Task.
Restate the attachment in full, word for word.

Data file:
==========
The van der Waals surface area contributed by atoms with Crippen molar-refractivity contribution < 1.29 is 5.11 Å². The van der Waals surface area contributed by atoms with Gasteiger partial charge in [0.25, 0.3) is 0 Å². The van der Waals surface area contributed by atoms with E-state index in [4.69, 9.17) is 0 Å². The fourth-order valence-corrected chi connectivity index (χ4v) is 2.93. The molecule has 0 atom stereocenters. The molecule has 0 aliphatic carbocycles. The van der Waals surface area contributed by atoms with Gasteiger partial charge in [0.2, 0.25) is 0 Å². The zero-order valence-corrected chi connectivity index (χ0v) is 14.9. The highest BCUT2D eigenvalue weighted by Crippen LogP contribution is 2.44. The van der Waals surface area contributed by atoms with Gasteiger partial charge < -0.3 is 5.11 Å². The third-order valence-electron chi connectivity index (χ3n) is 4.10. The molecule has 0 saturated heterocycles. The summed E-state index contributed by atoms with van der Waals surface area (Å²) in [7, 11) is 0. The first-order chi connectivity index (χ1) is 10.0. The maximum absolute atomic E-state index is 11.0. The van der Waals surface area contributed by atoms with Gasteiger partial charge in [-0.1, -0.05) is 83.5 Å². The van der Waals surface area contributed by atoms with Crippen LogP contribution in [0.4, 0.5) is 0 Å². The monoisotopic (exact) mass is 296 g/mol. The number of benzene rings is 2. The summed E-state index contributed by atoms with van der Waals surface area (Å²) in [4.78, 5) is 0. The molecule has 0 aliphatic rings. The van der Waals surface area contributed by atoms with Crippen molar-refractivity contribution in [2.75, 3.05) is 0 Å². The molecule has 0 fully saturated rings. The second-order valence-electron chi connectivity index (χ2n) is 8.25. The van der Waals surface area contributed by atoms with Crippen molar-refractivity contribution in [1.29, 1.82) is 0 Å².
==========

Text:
The van der Waals surface area contributed by atoms with Crippen molar-refractivity contribution < 1.29 is 5.11 Å². The van der Waals surface area contributed by atoms with Gasteiger partial charge in [0.25, 0.3) is 0 Å². The van der Waals surface area contributed by atoms with E-state index in [4.69, 9.17) is 0 Å². The fourth-order valence-corrected chi connectivity index (χ4v) is 2.93. The molecule has 0 atom stereocenters. The molecule has 0 aliphatic carbocycles. The van der Waals surface area contributed by atoms with Gasteiger partial charge in [0.2, 0.25) is 0 Å². The zero-order valence-corrected chi connectivity index (χ0v) is 14.9. The highest BCUT2D eigenvalue weighted by Crippen LogP contribution is 2.44. The van der Waals surface area contributed by atoms with Gasteiger partial charge < -0.3 is 5.11 Å². The third-order valence-electron chi connectivity index (χ3n) is 4.10. The molecule has 0 saturated heterocycles. The summed E-state index contributed by atoms with van der Waals surface area (Å²) in [7, 11) is 0. The first-order chi connectivity index (χ1) is 10.0. The maximum absolute atomic E-state index is 11.0. The van der Waals surface area contributed by atoms with Gasteiger partial charge in [-0.1, -0.05) is 83.5 Å². The van der Waals surface area contributed by atoms with Crippen LogP contribution in [0.4, 0.5) is 0 Å². The monoisotopic (exact) mass is 296 g/mol. The number of benzene rings is 2. The summed E-state index contributed by atoms with van der Waals surface area (Å²) in [4.78, 5) is 0. The molecule has 0 aliphatic rings. The van der Waals surface area contributed by atoms with Crippen molar-refractivity contribution in [2.75, 3.05) is 0 Å². The molecule has 0 fully saturated rings. The second-order valence-electron chi connectivity index (χ2n) is 8.25. The van der Waals surface area contributed by atoms with Crippen molar-refractivity contribution in [1.29, 1.82) is 0 Å².